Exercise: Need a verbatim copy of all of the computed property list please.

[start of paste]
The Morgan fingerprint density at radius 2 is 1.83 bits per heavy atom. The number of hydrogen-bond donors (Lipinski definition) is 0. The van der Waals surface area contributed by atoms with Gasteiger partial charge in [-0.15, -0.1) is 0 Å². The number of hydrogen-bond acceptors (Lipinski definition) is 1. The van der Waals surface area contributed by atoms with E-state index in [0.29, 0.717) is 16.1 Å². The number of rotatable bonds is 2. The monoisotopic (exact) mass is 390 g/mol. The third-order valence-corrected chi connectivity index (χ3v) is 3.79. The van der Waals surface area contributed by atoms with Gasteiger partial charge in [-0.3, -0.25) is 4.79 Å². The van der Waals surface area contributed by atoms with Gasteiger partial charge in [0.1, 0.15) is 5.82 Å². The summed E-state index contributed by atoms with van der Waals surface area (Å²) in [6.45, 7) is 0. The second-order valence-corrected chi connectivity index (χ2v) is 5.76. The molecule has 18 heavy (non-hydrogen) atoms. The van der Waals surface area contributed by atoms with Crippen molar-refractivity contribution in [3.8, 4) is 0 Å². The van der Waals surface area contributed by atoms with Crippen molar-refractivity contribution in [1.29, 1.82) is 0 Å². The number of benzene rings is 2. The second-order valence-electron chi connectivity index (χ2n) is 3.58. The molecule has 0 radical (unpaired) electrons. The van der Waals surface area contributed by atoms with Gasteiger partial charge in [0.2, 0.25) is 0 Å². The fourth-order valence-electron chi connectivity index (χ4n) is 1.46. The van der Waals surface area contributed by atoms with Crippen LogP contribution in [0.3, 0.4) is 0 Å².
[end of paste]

The Morgan fingerprint density at radius 2 is 1.83 bits per heavy atom. The number of hydrogen-bond donors (Lipinski definition) is 0. The van der Waals surface area contributed by atoms with Gasteiger partial charge in [-0.15, -0.1) is 0 Å². The number of hydrogen-bond acceptors (Lipinski definition) is 1. The van der Waals surface area contributed by atoms with E-state index in [0.29, 0.717) is 16.1 Å². The number of rotatable bonds is 2. The monoisotopic (exact) mass is 390 g/mol. The third-order valence-corrected chi connectivity index (χ3v) is 3.79. The van der Waals surface area contributed by atoms with Gasteiger partial charge in [-0.3, -0.25) is 4.79 Å². The van der Waals surface area contributed by atoms with Gasteiger partial charge in [0.1, 0.15) is 5.82 Å². The summed E-state index contributed by atoms with van der Waals surface area (Å²) in [6.45, 7) is 0. The second-order valence-corrected chi connectivity index (χ2v) is 5.76. The molecule has 18 heavy (non-hydrogen) atoms. The van der Waals surface area contributed by atoms with Crippen molar-refractivity contribution in [3.8, 4) is 0 Å². The van der Waals surface area contributed by atoms with Crippen molar-refractivity contribution in [1.29, 1.82) is 0 Å². The number of benzene rings is 2. The second-order valence-electron chi connectivity index (χ2n) is 3.58. The molecule has 0 radical (unpaired) electrons. The van der Waals surface area contributed by atoms with Gasteiger partial charge in [0.2, 0.25) is 0 Å². The fourth-order valence-electron chi connectivity index (χ4n) is 1.46. The van der Waals surface area contributed by atoms with Crippen LogP contribution in [0.3, 0.4) is 0 Å².